Raising A Tsunami

The tsunami metaphor is conceived, born and labored.

Rarely do we witness the conception, gestation and birth of a metaphor. Usually a metaphor slides into being, the product of say, poetry, witticism or observation. We grasp the conceptual links because the pathways in between are well worn: beaten subconsciously into life by familiarity; beaten to death by overuse.

Take this year’s favorites for the Top Ten List of Metaphors. All nuclear in domain, fusion, meltdown and fallout were born into metaphoric use years ago, only to achieve superstardom relatively late in life. Just like window did so many years before, having been long confined to the nerdly monastery of old-school computer labs.

A new metaphor typically derives from two old concepts. It’s not to say that the connection or conclusion made isn’t new, only that for metaphor it really takes two to tango – Lakoff’s “source” and “target”. If you don’t have at least some amount of turf on each side, the equation being made drifts around with all the deeper meaning of a word from an unfamiliar language.

For many, tsunami was an unfamiliar word. The concept of a tidal wave was familiar to us all, however variant and technically debatable our individual understanding may have been. We all agreed it was – at least figuatively – a tragic upheaval of some kind, leading to the broadly accepted tidal wave metaphor. So as newscasters pumped the new term tsunami to us, the meaning was already well assigned within – with one very significant difference from most generic terms: the first time we heard this word was in connection to a specific event. It wasn’t “a tsunami” to us, it was “the tsunami“. Hurricanes are named as people, earthquakes as placenames. The tsunami, on the other hand, was named after itself.

On that one day, for many of us, the tsunami metaphor was first conceived. December 26th, 2004. As if a new person in a planned pregnancy, tsunami was not yet born as metaphor. Perhaps, to clarify, being born is not a beginning. No less than emerging from a chrysalis, being born is, in the longer sense, a tranformation. The seed for the tsunami metaphor was planted in our news-hungry, concept-fertile minds.

Two years later we see this metaphor-child and quickly remember that terrible day of conception. We make the connection, and unlike more typical metaphors, it’s part of our family album – a “the” amidst so many faceless “a‘s”. Over time the word tsunami may become as faceless as hurricane, as it always has been for those of us who were familiar with the term before “the” tsunami.

What is special is that those previously unfamiliar with the term witnessed the same conception. Hundreds of millions of people learning the same word on the same day. No book release or TV show could ever match this claim. This wasn’t like the birth of baby Suri to Tom Cruise and Katie Holmes, where a specific name pops up. This was a word that would soon find itself metaphor, arriving at hundreds of millions of minds in identical condition. For example, The Baltimore Sun had this quote in an article last Thursday:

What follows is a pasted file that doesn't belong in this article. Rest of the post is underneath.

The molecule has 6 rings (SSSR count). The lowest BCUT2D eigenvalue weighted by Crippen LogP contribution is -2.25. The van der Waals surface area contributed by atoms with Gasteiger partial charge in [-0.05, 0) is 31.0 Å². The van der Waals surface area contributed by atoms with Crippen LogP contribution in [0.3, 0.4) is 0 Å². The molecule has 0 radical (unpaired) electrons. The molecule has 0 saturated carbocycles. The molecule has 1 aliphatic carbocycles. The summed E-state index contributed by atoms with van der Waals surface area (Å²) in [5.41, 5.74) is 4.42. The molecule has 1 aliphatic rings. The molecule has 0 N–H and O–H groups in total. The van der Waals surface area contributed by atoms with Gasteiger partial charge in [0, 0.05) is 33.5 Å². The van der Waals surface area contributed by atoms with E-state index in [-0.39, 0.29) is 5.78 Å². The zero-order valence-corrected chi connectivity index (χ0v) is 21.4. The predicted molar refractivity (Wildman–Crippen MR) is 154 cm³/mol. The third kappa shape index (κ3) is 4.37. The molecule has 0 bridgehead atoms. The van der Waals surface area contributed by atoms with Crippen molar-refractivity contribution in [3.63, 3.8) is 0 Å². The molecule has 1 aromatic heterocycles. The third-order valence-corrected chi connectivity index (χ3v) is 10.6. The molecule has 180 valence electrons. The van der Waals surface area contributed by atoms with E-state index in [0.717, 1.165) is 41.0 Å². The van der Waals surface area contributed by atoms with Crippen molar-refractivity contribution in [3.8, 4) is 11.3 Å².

“There was this countrywide tsunami against Bush and the war, sleaze and other factors.” – Donald F. Norris, Political Scientist, UMBC.

Before December 26th, 2004, such a metaphor would’ve been watered down with conceptual generality, for example:

But this is no stream, folks. This will be a tidal wave that can swamp our democracy. – Michael Moore, Dude, Where’s My Country (2003)

Unlike the older, simpler image of a huge wall of water, the tsunami comes to our minds with hundreds of family photos – excerpts from our memories of that one day of conception. We see in our minds a great and devastating change in the landscape. We see a new set of living conditions. We see victims.

However, for many directly affected, the tsunami is not yet a thing of the past, nor may it ever be. Much reconstruction and cleanup remains and many still re-live the horror daily. For them, there is no birth of a metaphor because nothing exists of a comparable scale. Truly, this disaster was inconceivable.

While we in the western world have been indulging in the figurative use of the word tsunami, we should keep in mind that for many its meaning is still quite literal, painful and enduring. Our casual use of the tsunami metaphor for our relatively petty political upsets belittles the truth of the metaphor’s conceptual origins. Would we have dared calling this the Katrina or 9/11 of elections? Maybe our switch from the generic tidal wave metaphor to the more event-specific tsunami metaphor speaks volumes about the shelf life of our sensitivities towards distant cousins. Maybe they never actually made it into our family albums, but rather our scrapbooks.

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